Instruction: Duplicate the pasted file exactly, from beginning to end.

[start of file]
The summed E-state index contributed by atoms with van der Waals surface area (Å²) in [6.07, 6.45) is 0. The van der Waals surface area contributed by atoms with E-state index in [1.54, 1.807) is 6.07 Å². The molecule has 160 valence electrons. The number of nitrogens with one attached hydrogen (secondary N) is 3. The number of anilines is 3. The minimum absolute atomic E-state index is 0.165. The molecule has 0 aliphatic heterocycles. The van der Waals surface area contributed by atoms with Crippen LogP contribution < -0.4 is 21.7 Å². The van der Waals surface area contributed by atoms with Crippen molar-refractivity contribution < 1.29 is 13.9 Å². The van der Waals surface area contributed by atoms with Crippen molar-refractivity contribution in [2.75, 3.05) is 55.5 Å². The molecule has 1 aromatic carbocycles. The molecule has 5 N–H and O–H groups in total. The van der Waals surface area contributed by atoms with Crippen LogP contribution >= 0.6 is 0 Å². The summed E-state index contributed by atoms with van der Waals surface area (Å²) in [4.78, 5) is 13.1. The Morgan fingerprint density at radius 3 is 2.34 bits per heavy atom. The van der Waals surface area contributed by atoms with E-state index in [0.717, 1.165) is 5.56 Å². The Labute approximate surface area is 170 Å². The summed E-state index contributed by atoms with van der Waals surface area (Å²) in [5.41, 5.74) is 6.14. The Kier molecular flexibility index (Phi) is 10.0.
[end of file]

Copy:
The summed E-state index contributed by atoms with van der Waals surface area (Å²) in [6.07, 6.45) is 0. The van der Waals surface area contributed by atoms with E-state index in [1.54, 1.807) is 6.07 Å². The molecule has 160 valence electrons. The number of nitrogens with one attached hydrogen (secondary N) is 3. The number of anilines is 3. The minimum absolute atomic E-state index is 0.165. The molecule has 0 aliphatic heterocycles. The van der Waals surface area contributed by atoms with Crippen LogP contribution < -0.4 is 21.7 Å². The van der Waals surface area contributed by atoms with Crippen molar-refractivity contribution < 1.29 is 13.9 Å². The van der Waals surface area contributed by atoms with Crippen molar-refractivity contribution in [2.75, 3.05) is 55.5 Å². The molecule has 1 aromatic carbocycles. The molecule has 5 N–H and O–H groups in total. The van der Waals surface area contributed by atoms with Crippen LogP contribution >= 0.6 is 0 Å². The summed E-state index contributed by atoms with van der Waals surface area (Å²) in [4.78, 5) is 13.1. The Morgan fingerprint density at radius 3 is 2.34 bits per heavy atom. The van der Waals surface area contributed by atoms with E-state index in [0.717, 1.165) is 5.56 Å². The Labute approximate surface area is 170 Å². The summed E-state index contributed by atoms with van der Waals surface area (Å²) in [5.41, 5.74) is 6.14. The Kier molecular flexibility index (Phi) is 10.0.